‘TWD: World Beyond’ says space spore may have started zombie outbreak – Insider – INSIDER

It's taken 10 years, but we finally may know how the zombie outbreak started on "The Walking Dead."

During a flashback on Sunday's "TWD: World Beyond," a marine named Owens shares how he believes the zombie apocalypse happened to his comrades.

"I heard it came back in a rocket that it started in space," Owens said. "Somebody breathed it in, it turned their stomachs and then they got on a plane."

Owens is told to "shut up" and the "space spore" theory isn't mentioned again. It's not clear whether the marine's gossip was just a rumor or the actual cause of the zombie virus.

Earlier in the episode, a marine leader says the "source and nature of the current crisis could not be confirmed," so the space spore theory could be just that, a theory.

Regardless, fans may have noticed the significance of this small moment on Sunday's episode. It's a direct nod to something "TWD" comic creator Robert Kirkman said earlier this year.

Back in January, a fan tweeted at Kirkman asking "what caused the zombies." The "TWD" creator gave a simple two word response: "Space spore."

Many weren't sure if Kirkman was joking or if he just decided to give away the answer now that the long-running comic series ended in July 2019.In April, when some media outlets started reporting Kirkman's "space spore" reveal as fact, Kirkman clarified that he wasn't being serious.

"It was a joke! I would never reveal something like this in a tweet!" Kirkman wrote.

It's unclear whether or not "TWDWB" was simply making a nod to Kirkman's joke, making a joke of its own, or was delivering an off-the-cuff answer to the show's longest lingering mystery.

Either way, "TWD" universe is definitely leaning into the virus explanation.

Earlier in the season, eagle-eyed viewers may have noticed a flyer young Elton picked up in a flashback on episode five referred to the crisis as an "outbreak." The evacuation flyer reads: "The public's vulnerability to this outbreak is undeniable. Many resources are invested in the problem, and a solution will be found."

Elton picks up an evacuation notice from the early days of "TWD" apocalypse. AMC

Previously, we learned the Civic Republic Military (the group who took Rick years ago on "TWD") is testing the dead for, what appears to be, a cure to the zombie virus.

At the end of episode six, Dr. Belshaw looks at a study written by Dr. Leo Bennett on "advanced immunology" that shows he has been studying another global epidemic the Black Death to try and find a cure to the current situation.

Dr. Belshaw opens up Dr. Bennett's study briefly at the end of episode six of "TWDWB." AMC

In Kirkman's comic series of the same name, he never reveals the cause of the zombie apocalypse.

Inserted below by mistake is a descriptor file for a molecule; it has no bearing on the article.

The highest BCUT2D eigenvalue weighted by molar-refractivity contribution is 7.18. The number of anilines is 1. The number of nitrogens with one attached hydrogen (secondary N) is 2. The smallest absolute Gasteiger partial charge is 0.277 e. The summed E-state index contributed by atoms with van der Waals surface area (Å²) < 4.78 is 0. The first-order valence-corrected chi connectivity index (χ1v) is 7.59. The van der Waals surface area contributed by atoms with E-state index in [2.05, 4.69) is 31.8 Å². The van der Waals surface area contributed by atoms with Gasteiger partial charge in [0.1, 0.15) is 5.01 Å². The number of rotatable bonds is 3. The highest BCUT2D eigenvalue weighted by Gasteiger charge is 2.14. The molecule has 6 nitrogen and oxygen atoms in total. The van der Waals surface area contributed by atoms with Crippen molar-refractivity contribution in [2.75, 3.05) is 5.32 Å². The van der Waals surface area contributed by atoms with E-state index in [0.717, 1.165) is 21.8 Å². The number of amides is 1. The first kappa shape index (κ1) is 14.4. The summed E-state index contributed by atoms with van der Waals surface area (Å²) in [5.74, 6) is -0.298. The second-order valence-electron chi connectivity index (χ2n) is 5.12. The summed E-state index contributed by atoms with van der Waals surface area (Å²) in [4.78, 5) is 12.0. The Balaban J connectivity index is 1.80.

At 2017's San Diego Comic Con, Kirkman told fans he knows what caused the virus in the comic series, but he was going to keep that to himself.

"I know what caused the virus in 'The Walking Dead,' but it's dumb. I'll never tell anyone," Kirkman told fans during a panel highlighting the comic creator.

Kirkman has said before that fans would never learn the cause of the outbreak because he didn't think it was important to the story.

"As far as digging down to actually find the smoking gun and realizing what that causes, it's really just unimportant to the overall story," Kirkman said in press notes reviewed by Insider ahead of the series premiere for "Fear the Walking Dead" in 2015. "If we were to do a companion to 'The Walking Dead' and it was about a bunch of scientists that were working to find the cure and finding out the origins, that would bore me to tears."

Kirkman knows exactly what started the zombie outbreak on "TWD." He just never planned to share that out loud. Skybound Entertainment It's possible Kirkman saw the "space spore" line in "TWDWB" scripts and thought he would tweet it because he was pretty adamant about never revealing the cause of the outbreak.

Perhaps AMC is trying to get ahead of, what they see as, potential competition from HBO's upcoming "The Last of Us" ("TLOU") adaptation, which was announced in March. That series, based off of a popular 2013 video game, also follows a zombie outbreak and doesn't shy away from letting fans know the outbreak was caused by a mutated fungus that overtakes its host.

The game, which won multiple Game of the Year awards, takes players on a harrowing journey to get a young girl who may be the key to a cure to doctors across the country.

AMC's flagship "Walking Dead" series will end its run in late 2022 after 11 seasons. You can follow along with our "Walking Dead" coverage here.

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'TWD: World Beyond' says space spore may have started zombie outbreak - Insider - INSIDER

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